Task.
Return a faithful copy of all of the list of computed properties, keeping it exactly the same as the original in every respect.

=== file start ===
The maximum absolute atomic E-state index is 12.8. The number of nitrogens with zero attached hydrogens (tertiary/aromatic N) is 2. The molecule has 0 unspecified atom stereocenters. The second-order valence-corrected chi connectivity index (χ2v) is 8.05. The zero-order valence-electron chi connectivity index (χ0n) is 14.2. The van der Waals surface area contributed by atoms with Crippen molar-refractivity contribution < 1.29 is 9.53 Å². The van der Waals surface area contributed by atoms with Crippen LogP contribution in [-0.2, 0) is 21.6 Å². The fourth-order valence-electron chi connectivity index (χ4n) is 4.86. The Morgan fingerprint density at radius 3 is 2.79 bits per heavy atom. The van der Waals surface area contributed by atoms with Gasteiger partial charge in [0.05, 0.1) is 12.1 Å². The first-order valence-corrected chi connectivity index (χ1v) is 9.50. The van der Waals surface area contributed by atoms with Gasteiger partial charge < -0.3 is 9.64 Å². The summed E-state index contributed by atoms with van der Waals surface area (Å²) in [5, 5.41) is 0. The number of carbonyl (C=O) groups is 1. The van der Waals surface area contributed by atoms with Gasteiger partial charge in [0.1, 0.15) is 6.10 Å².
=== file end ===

The maximum absolute atomic E-state index is 12.8. The number of nitrogens with zero attached hydrogens (tertiary/aromatic N) is 2. The molecule has 0 unspecified atom stereocenters. The second-order valence-corrected chi connectivity index (χ2v) is 8.05. The zero-order valence-electron chi connectivity index (χ0n) is 14.2. The van der Waals surface area contributed by atoms with Crippen molar-refractivity contribution < 1.29 is 9.53 Å². The van der Waals surface area contributed by atoms with Crippen LogP contribution in [-0.2, 0) is 21.6 Å². The fourth-order valence-electron chi connectivity index (χ4n) is 4.86. The Morgan fingerprint density at radius 3 is 2.79 bits per heavy atom. The van der Waals surface area contributed by atoms with Gasteiger partial charge in [0.05, 0.1) is 12.1 Å². The first-order valence-corrected chi connectivity index (χ1v) is 9.50. The van der Waals surface area contributed by atoms with Gasteiger partial charge < -0.3 is 9.64 Å². The summed E-state index contributed by atoms with van der Waals surface area (Å²) in [5, 5.41) is 0. The number of carbonyl (C=O) groups is 1. The van der Waals surface area contributed by atoms with Gasteiger partial charge in [0.1, 0.15) is 6.10 Å².